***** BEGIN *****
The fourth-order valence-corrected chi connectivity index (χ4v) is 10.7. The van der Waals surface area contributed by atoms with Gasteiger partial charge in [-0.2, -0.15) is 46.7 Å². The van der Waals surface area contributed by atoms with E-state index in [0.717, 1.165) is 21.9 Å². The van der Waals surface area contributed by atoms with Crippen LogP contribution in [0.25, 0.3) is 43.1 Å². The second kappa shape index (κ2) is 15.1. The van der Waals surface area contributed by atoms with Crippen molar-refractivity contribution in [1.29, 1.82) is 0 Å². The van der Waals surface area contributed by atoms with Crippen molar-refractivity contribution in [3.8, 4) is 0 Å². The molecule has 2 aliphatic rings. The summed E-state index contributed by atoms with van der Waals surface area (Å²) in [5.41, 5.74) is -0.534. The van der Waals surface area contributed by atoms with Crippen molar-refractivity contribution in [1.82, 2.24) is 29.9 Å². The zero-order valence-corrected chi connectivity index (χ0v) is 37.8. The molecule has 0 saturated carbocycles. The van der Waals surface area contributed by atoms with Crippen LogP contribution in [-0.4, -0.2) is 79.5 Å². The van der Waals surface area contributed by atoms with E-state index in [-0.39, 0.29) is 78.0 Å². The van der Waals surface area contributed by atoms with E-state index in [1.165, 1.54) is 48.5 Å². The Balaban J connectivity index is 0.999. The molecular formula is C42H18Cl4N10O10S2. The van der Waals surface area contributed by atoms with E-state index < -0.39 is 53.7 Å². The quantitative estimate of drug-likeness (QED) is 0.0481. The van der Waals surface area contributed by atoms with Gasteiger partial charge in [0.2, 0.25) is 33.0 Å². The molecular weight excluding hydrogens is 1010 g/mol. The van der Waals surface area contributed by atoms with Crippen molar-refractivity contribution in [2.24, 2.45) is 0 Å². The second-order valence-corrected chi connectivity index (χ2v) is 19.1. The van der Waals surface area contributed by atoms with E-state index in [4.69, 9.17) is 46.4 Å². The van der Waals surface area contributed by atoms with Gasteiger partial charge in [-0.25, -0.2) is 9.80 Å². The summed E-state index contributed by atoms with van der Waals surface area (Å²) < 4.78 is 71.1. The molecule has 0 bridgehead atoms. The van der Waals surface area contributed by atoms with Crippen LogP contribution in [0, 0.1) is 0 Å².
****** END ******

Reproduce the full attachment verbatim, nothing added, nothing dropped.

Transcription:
The fourth-order valence-corrected chi connectivity index (χ4v) is 10.7. The van der Waals surface area contributed by atoms with Gasteiger partial charge in [-0.2, -0.15) is 46.7 Å². The van der Waals surface area contributed by atoms with E-state index in [0.717, 1.165) is 21.9 Å². The van der Waals surface area contributed by atoms with Crippen LogP contribution in [0.25, 0.3) is 43.1 Å². The second kappa shape index (κ2) is 15.1. The van der Waals surface area contributed by atoms with Crippen molar-refractivity contribution in [1.29, 1.82) is 0 Å². The van der Waals surface area contributed by atoms with Crippen molar-refractivity contribution in [3.8, 4) is 0 Å². The molecule has 2 aliphatic rings. The summed E-state index contributed by atoms with van der Waals surface area (Å²) in [5.41, 5.74) is -0.534. The van der Waals surface area contributed by atoms with Crippen molar-refractivity contribution in [1.82, 2.24) is 29.9 Å². The zero-order valence-corrected chi connectivity index (χ0v) is 37.8. The molecule has 0 saturated carbocycles. The van der Waals surface area contributed by atoms with Crippen LogP contribution in [-0.4, -0.2) is 79.5 Å². The van der Waals surface area contributed by atoms with E-state index in [-0.39, 0.29) is 78.0 Å². The van der Waals surface area contributed by atoms with E-state index in [1.165, 1.54) is 48.5 Å². The Balaban J connectivity index is 0.999. The molecular formula is C42H18Cl4N10O10S2. The van der Waals surface area contributed by atoms with E-state index < -0.39 is 53.7 Å². The quantitative estimate of drug-likeness (QED) is 0.0481. The van der Waals surface area contributed by atoms with Gasteiger partial charge in [0.2, 0.25) is 33.0 Å². The molecular weight excluding hydrogens is 1010 g/mol. The van der Waals surface area contributed by atoms with Crippen molar-refractivity contribution in [2.24, 2.45) is 0 Å². The second-order valence-corrected chi connectivity index (χ2v) is 19.1. The van der Waals surface area contributed by atoms with E-state index in [4.69, 9.17) is 46.4 Å². The van der Waals surface area contributed by atoms with Gasteiger partial charge in [-0.25, -0.2) is 9.80 Å². The summed E-state index contributed by atoms with van der Waals surface area (Å²) < 4.78 is 71.1. The molecule has 0 bridgehead atoms. The van der Waals surface area contributed by atoms with Crippen LogP contribution in [0, 0.1) is 0 Å².